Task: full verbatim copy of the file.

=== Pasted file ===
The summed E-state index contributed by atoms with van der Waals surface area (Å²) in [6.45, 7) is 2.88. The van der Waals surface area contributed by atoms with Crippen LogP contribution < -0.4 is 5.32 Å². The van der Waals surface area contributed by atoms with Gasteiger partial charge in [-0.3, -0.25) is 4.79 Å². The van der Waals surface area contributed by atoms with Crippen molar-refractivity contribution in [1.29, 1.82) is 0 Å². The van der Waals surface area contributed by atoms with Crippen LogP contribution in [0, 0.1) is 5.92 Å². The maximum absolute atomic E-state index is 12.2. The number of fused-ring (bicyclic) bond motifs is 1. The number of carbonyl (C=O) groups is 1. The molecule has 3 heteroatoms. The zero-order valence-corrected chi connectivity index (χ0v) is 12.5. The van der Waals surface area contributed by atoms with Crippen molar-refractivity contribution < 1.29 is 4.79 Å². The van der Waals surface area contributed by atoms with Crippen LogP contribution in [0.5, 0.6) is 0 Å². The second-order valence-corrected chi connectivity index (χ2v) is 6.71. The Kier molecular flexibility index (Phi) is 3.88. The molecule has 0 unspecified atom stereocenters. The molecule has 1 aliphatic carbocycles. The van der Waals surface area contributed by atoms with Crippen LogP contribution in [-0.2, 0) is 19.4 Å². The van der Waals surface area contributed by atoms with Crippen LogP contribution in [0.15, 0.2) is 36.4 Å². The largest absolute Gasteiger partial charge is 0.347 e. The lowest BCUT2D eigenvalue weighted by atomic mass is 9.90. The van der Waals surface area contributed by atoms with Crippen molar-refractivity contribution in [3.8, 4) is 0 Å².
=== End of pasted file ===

The summed E-state index contributed by atoms with van der Waals surface area (Å²) in [6.45, 7) is 2.88. The van der Waals surface area contributed by atoms with Crippen LogP contribution < -0.4 is 5.32 Å². The van der Waals surface area contributed by atoms with Gasteiger partial charge in [-0.3, -0.25) is 4.79 Å². The van der Waals surface area contributed by atoms with Crippen molar-refractivity contribution in [1.29, 1.82) is 0 Å². The van der Waals surface area contributed by atoms with Crippen LogP contribution in [0, 0.1) is 5.92 Å². The maximum absolute atomic E-state index is 12.2. The number of fused-ring (bicyclic) bond motifs is 1. The number of carbonyl (C=O) groups is 1. The molecule has 3 heteroatoms. The zero-order valence-corrected chi connectivity index (χ0v) is 12.5. The van der Waals surface area contributed by atoms with Crippen molar-refractivity contribution < 1.29 is 4.79 Å². The van der Waals surface area contributed by atoms with Crippen LogP contribution in [0.5, 0.6) is 0 Å². The second-order valence-corrected chi connectivity index (χ2v) is 6.71. The Kier molecular flexibility index (Phi) is 3.88. The molecule has 0 unspecified atom stereocenters. The molecule has 1 aliphatic carbocycles. The van der Waals surface area contributed by atoms with Crippen LogP contribution in [-0.2, 0) is 19.4 Å². The van der Waals surface area contributed by atoms with Crippen LogP contribution in [0.15, 0.2) is 36.4 Å². The largest absolute Gasteiger partial charge is 0.347 e. The lowest BCUT2D eigenvalue weighted by atomic mass is 9.90. The van der Waals surface area contributed by atoms with Crippen molar-refractivity contribution in [3.8, 4) is 0 Å².